Steroid vs. Platelet-rich plasma in US guided SIJ injections
Steroid injections are still commonly used in the clinical setting in the treatment of sacroiliac joint (SIJ) pain. A common issue is that steroid injections only provide short-term relief. With the rise in popularity of platelet-rich plasma (PRP) injections, the authors of the current study investigated the efficacy and safety in administering PRP injections for SIJ-related low back pain. It was hypothesised that if beneficial, then PRP injections could potentially enhance tissue healing and may provide longer-term pain relief.
A prospective randomised open blinded study was used to compare steroid injections to ultrasound-guided PRP injections amongst 40 patients (20 in each group) with chronic low back pain diagnosed with SIJ pathology.
Primary outcome measures included Visual Analogue Scores (VAS), Modified Oswestry Disability Questionnaire (MODQ) scores, Short Form (SF-12) Health Survey scores, and complications were evaluated at between 2-weeks and 3-months.
The PRP group recorded a significantly lower VAS at 6-weeks and 3-months. The efficacy at 3-months was 25% and 90% for steroid injection and PRP injection, respectively.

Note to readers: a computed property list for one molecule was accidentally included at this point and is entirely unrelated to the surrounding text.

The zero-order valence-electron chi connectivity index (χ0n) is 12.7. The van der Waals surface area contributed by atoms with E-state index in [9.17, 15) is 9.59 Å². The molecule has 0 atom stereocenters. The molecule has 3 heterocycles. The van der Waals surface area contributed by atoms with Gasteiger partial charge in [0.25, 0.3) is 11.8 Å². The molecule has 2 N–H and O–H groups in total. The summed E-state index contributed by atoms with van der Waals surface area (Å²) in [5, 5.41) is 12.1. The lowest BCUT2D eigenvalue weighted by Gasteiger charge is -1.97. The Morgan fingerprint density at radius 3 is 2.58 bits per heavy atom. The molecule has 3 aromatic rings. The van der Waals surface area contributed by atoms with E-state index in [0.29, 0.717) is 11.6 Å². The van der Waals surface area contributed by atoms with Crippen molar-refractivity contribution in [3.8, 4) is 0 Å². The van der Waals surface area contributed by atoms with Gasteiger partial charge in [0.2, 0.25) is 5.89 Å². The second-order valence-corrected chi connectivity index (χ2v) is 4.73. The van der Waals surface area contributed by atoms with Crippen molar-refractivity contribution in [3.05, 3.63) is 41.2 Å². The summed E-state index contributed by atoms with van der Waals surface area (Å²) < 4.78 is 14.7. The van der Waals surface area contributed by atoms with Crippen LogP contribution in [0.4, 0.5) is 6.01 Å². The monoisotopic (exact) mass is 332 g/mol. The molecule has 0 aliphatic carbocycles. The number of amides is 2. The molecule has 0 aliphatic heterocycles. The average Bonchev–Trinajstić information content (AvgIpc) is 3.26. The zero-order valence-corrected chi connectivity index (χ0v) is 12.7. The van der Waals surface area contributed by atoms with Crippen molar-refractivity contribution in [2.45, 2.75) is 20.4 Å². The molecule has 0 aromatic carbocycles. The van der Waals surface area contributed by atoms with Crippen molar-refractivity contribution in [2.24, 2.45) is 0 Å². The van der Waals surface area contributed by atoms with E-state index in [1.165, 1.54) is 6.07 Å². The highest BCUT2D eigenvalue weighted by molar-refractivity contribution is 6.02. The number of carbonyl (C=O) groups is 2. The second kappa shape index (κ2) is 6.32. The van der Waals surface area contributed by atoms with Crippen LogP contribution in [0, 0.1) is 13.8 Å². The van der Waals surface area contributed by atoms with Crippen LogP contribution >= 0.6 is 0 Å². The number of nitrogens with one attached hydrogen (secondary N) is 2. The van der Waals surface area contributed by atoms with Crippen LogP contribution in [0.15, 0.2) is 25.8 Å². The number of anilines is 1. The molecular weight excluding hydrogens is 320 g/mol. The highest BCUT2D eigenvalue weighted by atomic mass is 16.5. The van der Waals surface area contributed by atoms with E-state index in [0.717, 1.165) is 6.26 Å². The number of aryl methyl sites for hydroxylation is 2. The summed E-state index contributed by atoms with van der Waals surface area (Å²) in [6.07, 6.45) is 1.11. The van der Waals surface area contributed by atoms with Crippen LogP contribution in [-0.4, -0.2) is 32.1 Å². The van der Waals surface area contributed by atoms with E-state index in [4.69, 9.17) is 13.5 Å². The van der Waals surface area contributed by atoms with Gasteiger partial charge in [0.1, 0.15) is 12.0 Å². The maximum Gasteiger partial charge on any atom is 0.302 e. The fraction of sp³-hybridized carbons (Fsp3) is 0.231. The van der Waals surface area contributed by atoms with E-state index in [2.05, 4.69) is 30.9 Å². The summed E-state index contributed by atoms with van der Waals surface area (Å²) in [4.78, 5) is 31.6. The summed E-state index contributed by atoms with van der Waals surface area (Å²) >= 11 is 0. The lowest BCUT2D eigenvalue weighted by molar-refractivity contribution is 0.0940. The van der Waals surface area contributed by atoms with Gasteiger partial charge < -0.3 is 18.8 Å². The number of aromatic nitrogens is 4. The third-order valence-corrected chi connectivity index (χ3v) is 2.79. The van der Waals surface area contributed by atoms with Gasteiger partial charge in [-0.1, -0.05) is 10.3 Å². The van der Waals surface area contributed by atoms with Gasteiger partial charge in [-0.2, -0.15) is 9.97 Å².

Despite these positive findings for PRP injections, serious caution must be exercised. Steroid injections can hardly be considered a sensible control, as they have been shown to negatively impact healing in multiple musculoskeletal conditions, and can have detrimental long-term consequences. A better-designed study would have compared PRP injections within this cohort to a placebo injection. This would clarify whether or not PRP injections offer any significant therapeutic benefit over no treatment at all.
> From: Singla et al., Pain Pract 27 (2016) (Epub ahead of print). All rights reserved to Wiley Online Library. Click here for the Pubmed summary.